Type of Initiative: Opening activity


Purpose: We like to use Arrows at the beginning of a program to introduce how easy it can be to make mistakes.  The more complex the situation, the easier it is to make mistakes.


Props Needed: A piece of paper with a well-defined arrow on it.

Group Size: 4–100

Directions: The facilitator stands facing the group—be sure that everyone in the group can see the facilitator and that each person has an arm’s length of room to either side of them. In this activity the facilitator will be moving the arrow to point in one of four directions—Up, Down, Left, or Right. The group will have a different task in each round.

This is written as if spoken by the facilitator:

Round 1: “I will be showing you an arrow. It will be pointing in one of four directions—Up, Down, Left, or Right. In this round the challenge will be to thrust your arms in the same direction the arrow is pointing and, at the same time, say out loud the direction it is pointing. Are there any questions? Let’s give this a try.” Give a few seconds for each direction. Show about six or seven different directions in the first round. Don’t forget to celebrate the effort.

Round 2: “Okay, in this second round the challenge will be to thrust your arms in the direction the arrow is pointing and say out loud the opposite direction it is pointing. So, if the arrow is pointing left, you thrust your arms left and, at the same time, say ‘right.’ Are there any questions? Let’s try.” Again, show six or seven directions. Celebrate.

Round 3: “This time the challenge is to thrust your arms in the opposite direction and say the correct direction of the arrow. Any questions? Let’s try it.”

You will need to decide how fast you change the direction of the arrow— the faster you get the more challenging it becomes. Also, please remind the group that this activity is about the effort and not the success—trying is key. Celebrate.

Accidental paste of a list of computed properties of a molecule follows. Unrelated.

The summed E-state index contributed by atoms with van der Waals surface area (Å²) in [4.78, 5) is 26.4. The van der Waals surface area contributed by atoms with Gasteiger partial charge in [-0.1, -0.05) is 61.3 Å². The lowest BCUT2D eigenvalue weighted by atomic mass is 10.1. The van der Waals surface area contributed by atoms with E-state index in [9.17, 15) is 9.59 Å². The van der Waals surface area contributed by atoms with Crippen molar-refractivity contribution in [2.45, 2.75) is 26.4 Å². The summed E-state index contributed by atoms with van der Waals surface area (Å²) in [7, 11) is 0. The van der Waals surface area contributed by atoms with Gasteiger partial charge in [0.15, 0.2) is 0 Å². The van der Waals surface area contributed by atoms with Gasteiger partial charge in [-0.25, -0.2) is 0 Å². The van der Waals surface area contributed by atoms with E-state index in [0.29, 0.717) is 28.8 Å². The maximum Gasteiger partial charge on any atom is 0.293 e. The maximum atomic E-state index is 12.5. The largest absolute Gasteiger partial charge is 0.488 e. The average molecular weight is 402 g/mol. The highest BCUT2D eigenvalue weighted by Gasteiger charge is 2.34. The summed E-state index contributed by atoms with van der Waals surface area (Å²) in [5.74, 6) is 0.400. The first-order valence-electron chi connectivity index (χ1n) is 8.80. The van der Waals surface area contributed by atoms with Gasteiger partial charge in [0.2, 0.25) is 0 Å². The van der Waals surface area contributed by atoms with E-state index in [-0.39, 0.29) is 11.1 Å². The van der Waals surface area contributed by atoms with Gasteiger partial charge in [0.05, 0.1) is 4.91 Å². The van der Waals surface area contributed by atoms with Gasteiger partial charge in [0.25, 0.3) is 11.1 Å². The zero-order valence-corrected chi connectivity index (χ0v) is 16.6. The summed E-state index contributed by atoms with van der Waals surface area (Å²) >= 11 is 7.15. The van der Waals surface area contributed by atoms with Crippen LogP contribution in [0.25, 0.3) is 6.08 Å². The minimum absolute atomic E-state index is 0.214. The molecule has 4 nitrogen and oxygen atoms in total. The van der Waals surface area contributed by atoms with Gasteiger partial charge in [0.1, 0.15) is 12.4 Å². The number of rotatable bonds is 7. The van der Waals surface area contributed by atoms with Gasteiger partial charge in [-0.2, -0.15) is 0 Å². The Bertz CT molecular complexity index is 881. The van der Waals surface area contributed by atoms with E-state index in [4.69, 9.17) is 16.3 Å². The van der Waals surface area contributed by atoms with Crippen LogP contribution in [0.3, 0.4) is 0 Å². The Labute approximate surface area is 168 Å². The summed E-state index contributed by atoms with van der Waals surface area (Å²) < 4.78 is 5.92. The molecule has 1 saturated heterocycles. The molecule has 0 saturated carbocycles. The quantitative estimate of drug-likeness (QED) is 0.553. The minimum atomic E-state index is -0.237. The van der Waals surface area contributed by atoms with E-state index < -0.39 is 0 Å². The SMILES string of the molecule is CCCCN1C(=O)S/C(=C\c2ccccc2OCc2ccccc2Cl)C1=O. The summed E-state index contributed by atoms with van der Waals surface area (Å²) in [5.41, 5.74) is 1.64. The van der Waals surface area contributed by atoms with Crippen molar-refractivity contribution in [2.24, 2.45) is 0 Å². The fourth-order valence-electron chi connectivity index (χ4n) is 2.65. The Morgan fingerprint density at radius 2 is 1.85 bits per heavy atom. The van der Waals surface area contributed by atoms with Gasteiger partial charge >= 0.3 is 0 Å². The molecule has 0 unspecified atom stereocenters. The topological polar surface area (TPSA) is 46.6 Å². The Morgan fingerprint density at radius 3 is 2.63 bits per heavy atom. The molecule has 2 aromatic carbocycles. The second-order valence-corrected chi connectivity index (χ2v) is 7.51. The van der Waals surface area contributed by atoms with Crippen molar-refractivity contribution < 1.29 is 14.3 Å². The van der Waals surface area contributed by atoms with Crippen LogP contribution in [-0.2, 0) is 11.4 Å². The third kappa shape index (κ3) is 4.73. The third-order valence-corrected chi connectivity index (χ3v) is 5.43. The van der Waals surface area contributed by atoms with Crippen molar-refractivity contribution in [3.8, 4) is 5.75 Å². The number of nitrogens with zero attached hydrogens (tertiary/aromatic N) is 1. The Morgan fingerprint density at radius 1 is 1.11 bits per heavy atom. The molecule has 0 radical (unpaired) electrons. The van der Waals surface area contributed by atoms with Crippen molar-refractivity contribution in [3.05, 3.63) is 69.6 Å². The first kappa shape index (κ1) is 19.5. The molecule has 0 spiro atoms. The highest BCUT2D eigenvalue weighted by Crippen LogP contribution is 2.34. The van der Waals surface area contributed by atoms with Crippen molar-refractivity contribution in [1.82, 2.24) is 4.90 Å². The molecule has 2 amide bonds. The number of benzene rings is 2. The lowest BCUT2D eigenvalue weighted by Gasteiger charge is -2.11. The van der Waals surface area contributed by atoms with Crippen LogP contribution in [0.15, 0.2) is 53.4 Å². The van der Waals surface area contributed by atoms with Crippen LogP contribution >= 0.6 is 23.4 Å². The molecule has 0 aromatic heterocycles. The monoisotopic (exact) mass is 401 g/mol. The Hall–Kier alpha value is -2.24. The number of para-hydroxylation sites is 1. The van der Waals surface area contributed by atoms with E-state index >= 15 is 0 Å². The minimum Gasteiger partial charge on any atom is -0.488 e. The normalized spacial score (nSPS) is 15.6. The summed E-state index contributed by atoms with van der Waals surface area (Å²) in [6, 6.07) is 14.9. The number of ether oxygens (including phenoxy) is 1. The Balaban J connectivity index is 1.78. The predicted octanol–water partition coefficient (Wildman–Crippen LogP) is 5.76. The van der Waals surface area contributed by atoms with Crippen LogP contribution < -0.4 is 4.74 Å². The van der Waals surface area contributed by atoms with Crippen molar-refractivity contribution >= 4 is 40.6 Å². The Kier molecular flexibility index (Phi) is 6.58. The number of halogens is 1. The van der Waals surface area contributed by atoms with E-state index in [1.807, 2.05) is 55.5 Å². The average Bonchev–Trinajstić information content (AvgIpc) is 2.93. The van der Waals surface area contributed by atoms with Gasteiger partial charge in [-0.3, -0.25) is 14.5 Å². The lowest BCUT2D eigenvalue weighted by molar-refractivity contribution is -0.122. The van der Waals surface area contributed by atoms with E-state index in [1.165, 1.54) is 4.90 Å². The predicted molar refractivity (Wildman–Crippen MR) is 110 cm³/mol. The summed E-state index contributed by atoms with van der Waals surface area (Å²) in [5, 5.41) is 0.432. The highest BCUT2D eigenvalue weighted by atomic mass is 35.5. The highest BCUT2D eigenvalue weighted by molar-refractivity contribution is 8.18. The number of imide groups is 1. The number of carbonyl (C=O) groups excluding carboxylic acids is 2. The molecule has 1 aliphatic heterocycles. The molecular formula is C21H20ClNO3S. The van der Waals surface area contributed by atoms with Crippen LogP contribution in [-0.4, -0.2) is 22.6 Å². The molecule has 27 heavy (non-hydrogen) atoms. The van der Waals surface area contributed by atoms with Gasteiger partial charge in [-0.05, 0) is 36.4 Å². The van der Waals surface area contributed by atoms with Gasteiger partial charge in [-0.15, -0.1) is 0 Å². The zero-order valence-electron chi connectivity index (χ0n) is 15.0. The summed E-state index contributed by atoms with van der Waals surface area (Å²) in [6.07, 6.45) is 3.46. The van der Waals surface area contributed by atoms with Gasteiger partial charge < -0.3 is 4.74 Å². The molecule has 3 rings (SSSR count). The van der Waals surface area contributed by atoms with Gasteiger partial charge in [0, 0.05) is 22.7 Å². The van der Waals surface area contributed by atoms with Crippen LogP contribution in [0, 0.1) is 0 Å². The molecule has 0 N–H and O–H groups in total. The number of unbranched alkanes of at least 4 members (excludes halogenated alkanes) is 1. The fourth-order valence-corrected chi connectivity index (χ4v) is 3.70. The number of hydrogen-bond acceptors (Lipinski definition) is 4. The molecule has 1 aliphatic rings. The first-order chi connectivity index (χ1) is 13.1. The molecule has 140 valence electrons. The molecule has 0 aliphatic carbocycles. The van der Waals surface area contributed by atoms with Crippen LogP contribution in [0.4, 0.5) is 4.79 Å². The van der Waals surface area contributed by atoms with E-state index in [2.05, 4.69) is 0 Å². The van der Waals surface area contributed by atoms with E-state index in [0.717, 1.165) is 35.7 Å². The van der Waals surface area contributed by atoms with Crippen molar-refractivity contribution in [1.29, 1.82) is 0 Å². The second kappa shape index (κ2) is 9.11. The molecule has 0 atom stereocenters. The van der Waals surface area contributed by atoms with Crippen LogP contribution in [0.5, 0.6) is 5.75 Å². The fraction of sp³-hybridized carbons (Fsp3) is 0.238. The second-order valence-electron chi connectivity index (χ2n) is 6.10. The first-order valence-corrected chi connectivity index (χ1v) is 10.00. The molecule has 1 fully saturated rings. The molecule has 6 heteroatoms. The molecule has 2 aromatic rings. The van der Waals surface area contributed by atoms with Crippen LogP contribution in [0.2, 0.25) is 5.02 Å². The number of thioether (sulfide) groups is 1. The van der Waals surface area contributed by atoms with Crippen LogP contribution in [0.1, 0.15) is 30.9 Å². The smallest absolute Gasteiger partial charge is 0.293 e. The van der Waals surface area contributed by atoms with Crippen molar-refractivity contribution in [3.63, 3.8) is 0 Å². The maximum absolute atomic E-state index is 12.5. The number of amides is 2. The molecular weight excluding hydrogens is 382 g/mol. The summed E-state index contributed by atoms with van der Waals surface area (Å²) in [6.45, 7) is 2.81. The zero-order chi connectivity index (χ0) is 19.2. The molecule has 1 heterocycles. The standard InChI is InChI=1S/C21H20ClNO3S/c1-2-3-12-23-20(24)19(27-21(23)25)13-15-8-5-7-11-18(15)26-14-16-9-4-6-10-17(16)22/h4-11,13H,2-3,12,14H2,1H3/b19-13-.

Debriefing Topics:  Remind everyone that we all make mistakes and that some mistakes are easier to make than others.  Usually, mistakes are unintentional.  One point to reinforce when addressing conflict with a group is to suggest that not all conflict starts with an intentional wrongdoing.  Stepping back and looking at solutions to the conflict may seem simple in nature.  Following through with the solutions is much harder.  We can still make mistakes in the process.

  • How did it feel to do the activity correctly?  How did it feel to do it wrong?  Why do we put so much emphasis on the errors we make and not the successes we have as an individual, team, or group?
  • How is this activity like a conflict situation?
  • Describe a time where simple mistakes created a conflict with a colleague or friend.
  • What are some other insights you formed from this activity?

Where to find it/How to make it: Print an arrow from a clip art program onto an 8.5 x 11-inch piece of paper or card stock.  Laminate it for longevity.  Or simply draw a large arrow on a piece of paper.

Purchase from the Training Wheels store: Setting the Conflict Compass

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